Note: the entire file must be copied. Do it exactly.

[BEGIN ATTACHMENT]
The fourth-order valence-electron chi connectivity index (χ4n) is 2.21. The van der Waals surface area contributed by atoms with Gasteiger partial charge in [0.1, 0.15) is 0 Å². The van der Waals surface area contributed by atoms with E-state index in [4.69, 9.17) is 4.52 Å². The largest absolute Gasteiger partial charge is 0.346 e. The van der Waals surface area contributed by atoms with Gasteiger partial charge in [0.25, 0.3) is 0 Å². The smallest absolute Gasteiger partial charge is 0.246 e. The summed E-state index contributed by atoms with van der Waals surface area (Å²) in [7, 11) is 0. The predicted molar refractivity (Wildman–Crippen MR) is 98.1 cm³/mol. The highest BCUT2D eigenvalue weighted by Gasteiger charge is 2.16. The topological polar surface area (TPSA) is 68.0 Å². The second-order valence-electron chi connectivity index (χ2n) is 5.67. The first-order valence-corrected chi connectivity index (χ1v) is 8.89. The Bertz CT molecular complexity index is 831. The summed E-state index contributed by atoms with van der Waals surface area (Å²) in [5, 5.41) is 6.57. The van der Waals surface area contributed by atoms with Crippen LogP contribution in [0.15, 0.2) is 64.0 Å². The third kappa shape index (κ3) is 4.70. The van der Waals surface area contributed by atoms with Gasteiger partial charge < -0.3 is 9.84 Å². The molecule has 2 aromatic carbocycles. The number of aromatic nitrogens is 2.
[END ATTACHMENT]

The fourth-order valence-electron chi connectivity index (χ4n) is 2.21. The van der Waals surface area contributed by atoms with Gasteiger partial charge in [0.1, 0.15) is 0 Å². The van der Waals surface area contributed by atoms with E-state index in [4.69, 9.17) is 4.52 Å². The largest absolute Gasteiger partial charge is 0.346 e. The van der Waals surface area contributed by atoms with Gasteiger partial charge in [0.25, 0.3) is 0 Å². The smallest absolute Gasteiger partial charge is 0.246 e. The summed E-state index contributed by atoms with van der Waals surface area (Å²) in [7, 11) is 0. The predicted molar refractivity (Wildman–Crippen MR) is 98.1 cm³/mol. The highest BCUT2D eigenvalue weighted by Gasteiger charge is 2.16. The topological polar surface area (TPSA) is 68.0 Å². The second-order valence-electron chi connectivity index (χ2n) is 5.67. The first-order valence-corrected chi connectivity index (χ1v) is 8.89. The Bertz CT molecular complexity index is 831. The summed E-state index contributed by atoms with van der Waals surface area (Å²) in [5, 5.41) is 6.57. The van der Waals surface area contributed by atoms with Crippen LogP contribution in [0.15, 0.2) is 64.0 Å². The third kappa shape index (κ3) is 4.70. The van der Waals surface area contributed by atoms with Gasteiger partial charge < -0.3 is 9.84 Å². The molecule has 2 aromatic carbocycles. The number of aromatic nitrogens is 2.